English First Conditionals
This module covers first conditionals in English, which are statements about future that are likely to happen.
The first conditional is used to express things that are possible and likely to happen in the future. It consists of two components: an “if” clause in the present simple tense, and a future simple main clause. As a reminder, the future simple contains the auxiliary verb “will” followed by an infinitive.
If it hails, I will seek shelter.
They will call if they get lost.
He will eat a snack, if he gets hungry.
If the weather is good, we will go to the beach.
There are contractions used with the verb “will,” so here’s a refresher to help you recognize those forms:
Personal pronoun + ‘ + ll
– I’ll, you’ll, he’ll, she’ll, it’ll, we’ll, they’ll
Personal pronoun + will + not (negative form) + infinitive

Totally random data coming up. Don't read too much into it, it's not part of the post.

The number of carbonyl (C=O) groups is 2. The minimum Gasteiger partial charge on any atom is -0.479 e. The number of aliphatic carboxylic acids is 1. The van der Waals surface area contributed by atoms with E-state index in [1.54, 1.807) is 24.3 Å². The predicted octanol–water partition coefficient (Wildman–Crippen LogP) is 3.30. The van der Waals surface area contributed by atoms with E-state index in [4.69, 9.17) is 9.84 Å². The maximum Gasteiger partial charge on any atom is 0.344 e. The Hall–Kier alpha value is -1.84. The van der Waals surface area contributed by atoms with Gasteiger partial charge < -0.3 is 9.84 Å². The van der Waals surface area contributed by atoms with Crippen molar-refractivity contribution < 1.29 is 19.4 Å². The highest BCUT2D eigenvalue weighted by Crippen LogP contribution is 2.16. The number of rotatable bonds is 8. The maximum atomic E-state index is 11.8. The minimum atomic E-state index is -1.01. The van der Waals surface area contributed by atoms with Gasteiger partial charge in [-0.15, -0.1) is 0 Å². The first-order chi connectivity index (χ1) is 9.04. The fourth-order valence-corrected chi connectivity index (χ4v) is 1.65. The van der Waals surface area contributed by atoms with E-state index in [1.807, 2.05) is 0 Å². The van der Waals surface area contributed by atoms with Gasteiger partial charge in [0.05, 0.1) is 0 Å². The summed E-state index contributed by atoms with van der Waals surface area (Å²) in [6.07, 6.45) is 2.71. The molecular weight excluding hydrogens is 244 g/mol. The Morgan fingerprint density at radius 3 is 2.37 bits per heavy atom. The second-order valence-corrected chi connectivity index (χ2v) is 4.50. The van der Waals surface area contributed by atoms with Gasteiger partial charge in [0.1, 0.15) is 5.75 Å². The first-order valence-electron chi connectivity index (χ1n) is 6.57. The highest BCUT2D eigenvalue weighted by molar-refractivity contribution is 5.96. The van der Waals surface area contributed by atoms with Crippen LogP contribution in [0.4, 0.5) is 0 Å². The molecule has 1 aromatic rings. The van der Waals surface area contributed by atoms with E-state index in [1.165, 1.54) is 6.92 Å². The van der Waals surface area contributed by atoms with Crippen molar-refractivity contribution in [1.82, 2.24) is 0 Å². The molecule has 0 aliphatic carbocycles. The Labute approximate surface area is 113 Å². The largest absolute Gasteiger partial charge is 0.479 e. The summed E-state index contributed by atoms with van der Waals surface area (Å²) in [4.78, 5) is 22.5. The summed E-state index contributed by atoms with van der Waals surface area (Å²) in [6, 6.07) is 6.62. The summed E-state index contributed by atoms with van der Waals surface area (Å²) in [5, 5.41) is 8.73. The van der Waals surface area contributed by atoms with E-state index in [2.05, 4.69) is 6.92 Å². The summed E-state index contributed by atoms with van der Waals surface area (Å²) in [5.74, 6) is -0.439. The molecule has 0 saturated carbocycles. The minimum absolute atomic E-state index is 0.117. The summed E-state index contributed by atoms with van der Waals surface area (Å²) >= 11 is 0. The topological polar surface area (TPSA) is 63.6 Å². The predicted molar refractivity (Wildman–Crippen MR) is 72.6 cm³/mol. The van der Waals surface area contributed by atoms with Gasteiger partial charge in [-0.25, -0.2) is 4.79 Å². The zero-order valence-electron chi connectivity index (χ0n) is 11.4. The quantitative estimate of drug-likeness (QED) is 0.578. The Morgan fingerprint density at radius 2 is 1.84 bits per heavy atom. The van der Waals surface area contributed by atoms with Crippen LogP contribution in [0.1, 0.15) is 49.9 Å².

– I won’t go, you won’t go, she won’t go, we won’t go, they won’t go
The first conditional differs from the zero conditional in that it is about a specific situation, whereas the zero conditional is about more general things (facts, truths, etc.).
If you exercise daily, you feel better. (general statement)
If you exercise today, you will feel better. (specific time [“today”])
As can be seen, it is generally accepted that daily exercise can improve your health, but exercising specifically today is likely to happen and make that person feel better.
Meet one or more times weekly with a dedicated English instructor online at a pace and schedule that custom fits your busy life.
Start an English Self-Paced course for helpful content built on top of leading English curriculum: includes videos, vocabulary, quizzes and certificate.
Common European Framework of Reference for Languages
The CEFR is an international standard used to describe language ability. Here are specific details of the CEFR for this topic.